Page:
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CNN reports that Wal-Mart has agreed to write a check for $300,000 to settle a lawsuit in which it was charged that the company illegally discriminated against a job applicant in its Richmond, Missouri, store because he had cerebral palsy. The company also agreed to provide Americans With Disabilities Act (ADA) training “to managers at its Richmond store; notify job applicants about the settlement; and inform several Kansas City-area job service agencies that the company seeks to employ qualified persons with disabilities, according to the CNN story.

The case dates back to 2001, when Steven J. Bradley reportedly applied to work at a local Wal-Mart after seeing commercials in which the company was shown using disabled employees. Bradley applied for “any available position,” but was told that because of his wheelchair, he’d be best suited to be a greeter, and then was not hired.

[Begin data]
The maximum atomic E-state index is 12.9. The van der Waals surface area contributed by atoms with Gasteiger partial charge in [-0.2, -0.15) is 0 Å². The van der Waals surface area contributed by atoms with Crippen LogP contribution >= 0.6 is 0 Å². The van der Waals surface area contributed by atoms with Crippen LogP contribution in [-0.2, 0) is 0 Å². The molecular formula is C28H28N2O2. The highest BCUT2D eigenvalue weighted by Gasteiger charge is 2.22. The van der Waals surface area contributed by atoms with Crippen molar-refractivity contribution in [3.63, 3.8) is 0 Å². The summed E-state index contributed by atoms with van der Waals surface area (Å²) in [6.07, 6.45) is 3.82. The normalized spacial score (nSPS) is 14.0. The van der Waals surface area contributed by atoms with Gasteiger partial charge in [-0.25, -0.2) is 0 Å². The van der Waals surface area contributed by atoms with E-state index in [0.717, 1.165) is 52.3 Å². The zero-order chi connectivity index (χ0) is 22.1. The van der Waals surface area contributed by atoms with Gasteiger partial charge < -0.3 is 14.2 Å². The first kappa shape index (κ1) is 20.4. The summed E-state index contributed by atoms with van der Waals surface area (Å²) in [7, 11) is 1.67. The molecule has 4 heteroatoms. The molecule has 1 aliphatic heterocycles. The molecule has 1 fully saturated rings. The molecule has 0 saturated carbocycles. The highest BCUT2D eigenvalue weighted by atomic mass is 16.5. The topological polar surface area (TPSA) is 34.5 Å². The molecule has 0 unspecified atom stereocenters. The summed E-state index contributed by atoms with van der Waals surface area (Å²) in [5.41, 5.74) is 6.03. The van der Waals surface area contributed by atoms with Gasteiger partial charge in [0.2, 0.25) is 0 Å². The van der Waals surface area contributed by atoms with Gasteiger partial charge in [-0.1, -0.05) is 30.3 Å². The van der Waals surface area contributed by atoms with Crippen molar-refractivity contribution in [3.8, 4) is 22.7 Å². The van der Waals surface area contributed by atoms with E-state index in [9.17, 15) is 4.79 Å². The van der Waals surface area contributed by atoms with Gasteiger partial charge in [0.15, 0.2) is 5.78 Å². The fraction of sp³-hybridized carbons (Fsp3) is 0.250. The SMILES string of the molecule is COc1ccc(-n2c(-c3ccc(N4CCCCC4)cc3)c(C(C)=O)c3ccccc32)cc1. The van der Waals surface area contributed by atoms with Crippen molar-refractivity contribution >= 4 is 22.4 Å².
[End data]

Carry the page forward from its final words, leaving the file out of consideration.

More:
The Equal Employment Opportunity Commission (EEOC) filed the suit on Bradley’s behalf in 2004; Wal-Mart got a summary judgment in its favor in 2005. But in 2007, an appeals court overturned that ruling and the lawsuit was scheduled to go to trial.

This is at least the second go-round between Wal-Mart and the EEOC, according to CNN, which reports that “in December 2001, the EEOC and Wal-Mart agreed to a $6.8 million national settlement of a discrimination suit. In that case, the agency accused Wal-Mart of using a pre-employment questionnaire that violated the ADA between Jan. 1, 1994, and Dec. 31, 1998.”

KC's View:
I’m assuming that someone down in Bentonville has sent out a memo saying that if this sort of lawsuit happens a third time, it will mean somebody’s head on a pike.